Sony warned that personally identifiable information for an additional 25 million customers was exposed after discovering a massive security breach extended to its online computer games service. The intrusion on Sony Online Entertainment systems exposed data for 24.6 million users, including their name, address, email address, …
Security by obscurity?
That trick never works, Bullwinkle ...
"No wonder Sony is looking for a senior application security analyst to join its team."
They couldn't pay me enough ... And I wouldn't want it on my c.v. anyway.
Are you sure? Being "the man who got Sony to be secure about user data" would probably make one immotal/
Nah. You wouldn't be able to crow about it ... Sony's NDAs are quite draconian.
"Main Credit Card Database"?
So.... how long until the announcement of a minor breach of the "Main Credit Card Database".
I wonder if they regret going after the PS3 hacker now....... Nah, they probably don't see these as even remotely related.
As others have frequently pointed out...
Hardware hacker != Professional mega-breacher
(Hardware hacker != Professional mega-breacher) != !cause_and_effect
Sony used the expensive litigation to bully the PS3 hacker into submission, irrespective of the law.
Anonymous (understandably) took exception to this and threatened Sony.
Sony were therefore expecting a huge DOS.
An ideal time for a criminal hack, because Sony would likely misinterpret the seriousness.
The only question is whether this was already planned and just had lucky timing, or was planned as a result of the situation.
There's a good article on this...
... by Bob Cringely.
See http://www.cringely.com/ and the story called "Til death do us part: Sony and the credit card companies".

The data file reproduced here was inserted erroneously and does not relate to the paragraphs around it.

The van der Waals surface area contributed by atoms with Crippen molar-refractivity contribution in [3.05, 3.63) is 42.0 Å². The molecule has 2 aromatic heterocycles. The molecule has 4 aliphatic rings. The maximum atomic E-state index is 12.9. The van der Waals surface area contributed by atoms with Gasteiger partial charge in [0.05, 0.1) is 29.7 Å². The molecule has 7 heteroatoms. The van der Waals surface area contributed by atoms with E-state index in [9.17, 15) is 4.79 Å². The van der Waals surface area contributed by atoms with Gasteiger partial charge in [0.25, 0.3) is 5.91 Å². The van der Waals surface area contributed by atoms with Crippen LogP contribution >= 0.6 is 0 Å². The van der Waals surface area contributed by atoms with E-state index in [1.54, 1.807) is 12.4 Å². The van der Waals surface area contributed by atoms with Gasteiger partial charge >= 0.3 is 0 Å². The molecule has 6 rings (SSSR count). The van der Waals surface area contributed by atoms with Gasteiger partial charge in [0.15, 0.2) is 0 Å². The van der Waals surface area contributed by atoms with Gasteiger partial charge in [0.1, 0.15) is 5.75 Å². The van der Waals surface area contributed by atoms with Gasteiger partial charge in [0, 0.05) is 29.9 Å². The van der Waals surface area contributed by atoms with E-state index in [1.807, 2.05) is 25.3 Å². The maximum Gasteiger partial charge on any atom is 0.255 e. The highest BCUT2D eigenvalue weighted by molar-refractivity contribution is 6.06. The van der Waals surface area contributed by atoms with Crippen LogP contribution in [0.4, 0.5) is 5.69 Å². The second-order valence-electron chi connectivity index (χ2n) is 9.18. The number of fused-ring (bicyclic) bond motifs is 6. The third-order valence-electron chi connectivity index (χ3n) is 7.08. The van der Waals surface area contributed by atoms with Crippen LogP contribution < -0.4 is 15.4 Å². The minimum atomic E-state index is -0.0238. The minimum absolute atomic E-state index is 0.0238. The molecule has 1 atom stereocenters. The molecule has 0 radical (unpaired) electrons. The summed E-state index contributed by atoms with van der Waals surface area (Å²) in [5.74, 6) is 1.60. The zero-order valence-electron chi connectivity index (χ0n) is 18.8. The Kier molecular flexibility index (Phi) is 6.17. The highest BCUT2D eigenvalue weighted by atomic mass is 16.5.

Time to improve security and prosecute the hackers
Sony and I'm sure many other corporations need to improve security and a full scale effort needs to be implemented to prosecute all of these hackers.
You sure a bit of prosecuting of Sony wouldn't concentrate their minds a bit if it was found that their measures were inadequate?
>> compensation of one day for each day the system is down
Or put more simply: they won't bill you for Sony network access on days when their network is inaccessible. Truly a paradigm shift, refraining from dunning customers for work not actually delivered...
They got pwned again?
is it me, or is this fukushima all over again?
Re: Deja Vu
Hardly, while the PR in the case of Fukushima failed pretty badly, the actual damage done was limited and the majority of the information they had (what little it was) was in fact made pubic as soon as they could do so.
I'm not sure if there is a parallel here at all... When did last someone lose 100 million people worth of data? In a hack that seems to have lasted for days and took days more before any real information was disclosed?
This is an unprecedented level of fail.